For example, biometric authentication systems can ask users to perform random movements, such as lip pursing or blinking, to help reveal prerecorded and static images.

How to spot a deepfake: Unnatural pupil dilation, inconsistent blinking, blurred irregular shadowing, poor lipsyncing
As deepfakes improve, they will be increasingly difficult for humans to spot.

4. User education and awareness

The more people are aware of how prevalent and realistic deepfakes are, the more vigilant they will be in guarding against potential threats and suspicious requests. Organizations should take steps to educate their user bases accordingly.

The public, in general, also needs to understand the limitations of existing biometric security controls. This will give them a reason to push vendors to strengthen their biometric systems.

5. Compliance

Governments and regulatory bodies could play an important role in attacking the deepfake threat. For example, new regulations and standards for the collection, storage and use of biometric data could drive organizations to better document and enforce security and privacy in their authentication practices.

Additionally, requiring companies to embed digital watermarks in their AI-generated content, indicating its artificiality, would increase transparency and make it harder to generate undetectable fakes.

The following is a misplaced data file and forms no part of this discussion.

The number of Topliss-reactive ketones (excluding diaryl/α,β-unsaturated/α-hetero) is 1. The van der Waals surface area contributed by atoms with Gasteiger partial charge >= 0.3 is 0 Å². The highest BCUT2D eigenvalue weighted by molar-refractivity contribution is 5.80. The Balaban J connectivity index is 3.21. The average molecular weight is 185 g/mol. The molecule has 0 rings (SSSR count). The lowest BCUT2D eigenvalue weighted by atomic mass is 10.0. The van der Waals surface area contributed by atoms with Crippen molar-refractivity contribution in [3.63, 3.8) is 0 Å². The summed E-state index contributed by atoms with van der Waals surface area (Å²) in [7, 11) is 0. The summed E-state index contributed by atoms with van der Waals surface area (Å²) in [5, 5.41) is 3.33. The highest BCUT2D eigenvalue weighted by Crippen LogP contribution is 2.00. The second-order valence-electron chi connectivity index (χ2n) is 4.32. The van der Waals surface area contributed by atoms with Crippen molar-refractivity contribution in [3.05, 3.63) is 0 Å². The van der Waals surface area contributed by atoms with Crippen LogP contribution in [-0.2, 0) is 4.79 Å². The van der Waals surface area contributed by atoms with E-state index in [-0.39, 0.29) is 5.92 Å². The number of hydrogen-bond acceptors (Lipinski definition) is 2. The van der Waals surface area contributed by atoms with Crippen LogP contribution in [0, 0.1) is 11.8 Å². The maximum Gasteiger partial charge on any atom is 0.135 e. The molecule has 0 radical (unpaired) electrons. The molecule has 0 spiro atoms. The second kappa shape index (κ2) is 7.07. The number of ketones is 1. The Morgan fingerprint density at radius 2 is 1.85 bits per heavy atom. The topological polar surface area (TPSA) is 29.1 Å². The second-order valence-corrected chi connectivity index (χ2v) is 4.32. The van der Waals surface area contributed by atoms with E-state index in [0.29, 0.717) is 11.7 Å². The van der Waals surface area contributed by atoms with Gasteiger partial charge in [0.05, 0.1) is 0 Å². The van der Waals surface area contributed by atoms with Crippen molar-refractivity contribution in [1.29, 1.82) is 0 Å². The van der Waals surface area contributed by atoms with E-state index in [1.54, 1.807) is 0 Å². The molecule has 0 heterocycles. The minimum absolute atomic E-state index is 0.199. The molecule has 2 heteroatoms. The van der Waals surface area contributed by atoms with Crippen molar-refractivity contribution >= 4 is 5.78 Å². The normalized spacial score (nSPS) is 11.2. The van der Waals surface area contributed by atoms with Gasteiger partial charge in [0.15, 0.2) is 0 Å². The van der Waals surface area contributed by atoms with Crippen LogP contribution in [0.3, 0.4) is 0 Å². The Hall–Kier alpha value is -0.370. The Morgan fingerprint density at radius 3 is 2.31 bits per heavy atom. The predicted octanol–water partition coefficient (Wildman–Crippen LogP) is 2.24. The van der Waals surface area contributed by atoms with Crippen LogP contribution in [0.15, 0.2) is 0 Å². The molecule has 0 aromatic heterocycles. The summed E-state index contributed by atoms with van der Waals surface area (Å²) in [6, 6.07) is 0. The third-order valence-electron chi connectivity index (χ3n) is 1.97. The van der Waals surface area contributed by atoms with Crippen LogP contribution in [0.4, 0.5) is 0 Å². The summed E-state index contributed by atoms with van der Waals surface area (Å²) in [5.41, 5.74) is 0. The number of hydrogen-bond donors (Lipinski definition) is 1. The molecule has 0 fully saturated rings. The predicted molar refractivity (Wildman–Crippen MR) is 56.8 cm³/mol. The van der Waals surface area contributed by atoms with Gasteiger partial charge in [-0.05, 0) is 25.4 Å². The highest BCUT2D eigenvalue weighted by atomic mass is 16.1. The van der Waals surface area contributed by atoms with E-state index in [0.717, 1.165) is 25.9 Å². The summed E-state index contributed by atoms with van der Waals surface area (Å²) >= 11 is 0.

Deepfakes could enable threat actors to impersonate authorized users and access their financial accounts or secure work facilities.

Deepfake technology is bad now, but it is only going to get worse. GenAI, in the role of the criminal's accomplice, has the potential to unleash a tsunami of economic, political and societal destruction. As deepfake technology improves, the risk of unauthorized access, fraud and identity theft is sure to continue unabated.

That said, by embracing innovation and multilayered security, augmented by continuous education and improved regulations and compliance, organizations can reduce risks and improve the effectiveness of biometric authentication systems in an era of pervasive digital deception.

Jerald Murphy is senior vice president of research and consulting with Nemertes Research. With more than three decades of technology experience, Murphy has worked on a range of technology topics, including neural networking research, integrated circuit design, computer programming and global data center design. He was also the CEO of a managed services company.